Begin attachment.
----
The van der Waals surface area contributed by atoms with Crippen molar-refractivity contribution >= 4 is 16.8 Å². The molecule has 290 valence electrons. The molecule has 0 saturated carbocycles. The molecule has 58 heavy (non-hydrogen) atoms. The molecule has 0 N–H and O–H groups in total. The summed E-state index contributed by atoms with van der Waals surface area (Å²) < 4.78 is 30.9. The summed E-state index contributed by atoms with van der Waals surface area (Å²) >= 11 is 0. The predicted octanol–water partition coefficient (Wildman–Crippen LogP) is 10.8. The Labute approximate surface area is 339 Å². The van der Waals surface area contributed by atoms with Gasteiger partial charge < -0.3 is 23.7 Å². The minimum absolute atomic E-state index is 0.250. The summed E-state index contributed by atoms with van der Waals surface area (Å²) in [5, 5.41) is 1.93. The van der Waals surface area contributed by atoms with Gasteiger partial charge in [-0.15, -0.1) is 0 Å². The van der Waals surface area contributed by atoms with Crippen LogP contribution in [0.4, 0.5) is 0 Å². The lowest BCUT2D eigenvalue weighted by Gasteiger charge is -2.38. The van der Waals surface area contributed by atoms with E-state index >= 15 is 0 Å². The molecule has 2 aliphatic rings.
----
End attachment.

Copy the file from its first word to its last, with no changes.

The van der Waals surface area contributed by atoms with Crippen molar-refractivity contribution >= 4 is 16.8 Å². The molecule has 290 valence electrons. The molecule has 0 saturated carbocycles. The molecule has 58 heavy (non-hydrogen) atoms. The molecule has 0 N–H and O–H groups in total. The summed E-state index contributed by atoms with van der Waals surface area (Å²) < 4.78 is 30.9. The summed E-state index contributed by atoms with van der Waals surface area (Å²) >= 11 is 0. The predicted octanol–water partition coefficient (Wildman–Crippen LogP) is 10.8. The Labute approximate surface area is 339 Å². The van der Waals surface area contributed by atoms with Gasteiger partial charge < -0.3 is 23.7 Å². The minimum absolute atomic E-state index is 0.250. The summed E-state index contributed by atoms with van der Waals surface area (Å²) in [5, 5.41) is 1.93. The van der Waals surface area contributed by atoms with Gasteiger partial charge in [-0.15, -0.1) is 0 Å². The van der Waals surface area contributed by atoms with Crippen LogP contribution in [0.4, 0.5) is 0 Å². The lowest BCUT2D eigenvalue weighted by Gasteiger charge is -2.38. The van der Waals surface area contributed by atoms with E-state index >= 15 is 0 Å². The molecule has 2 aliphatic rings.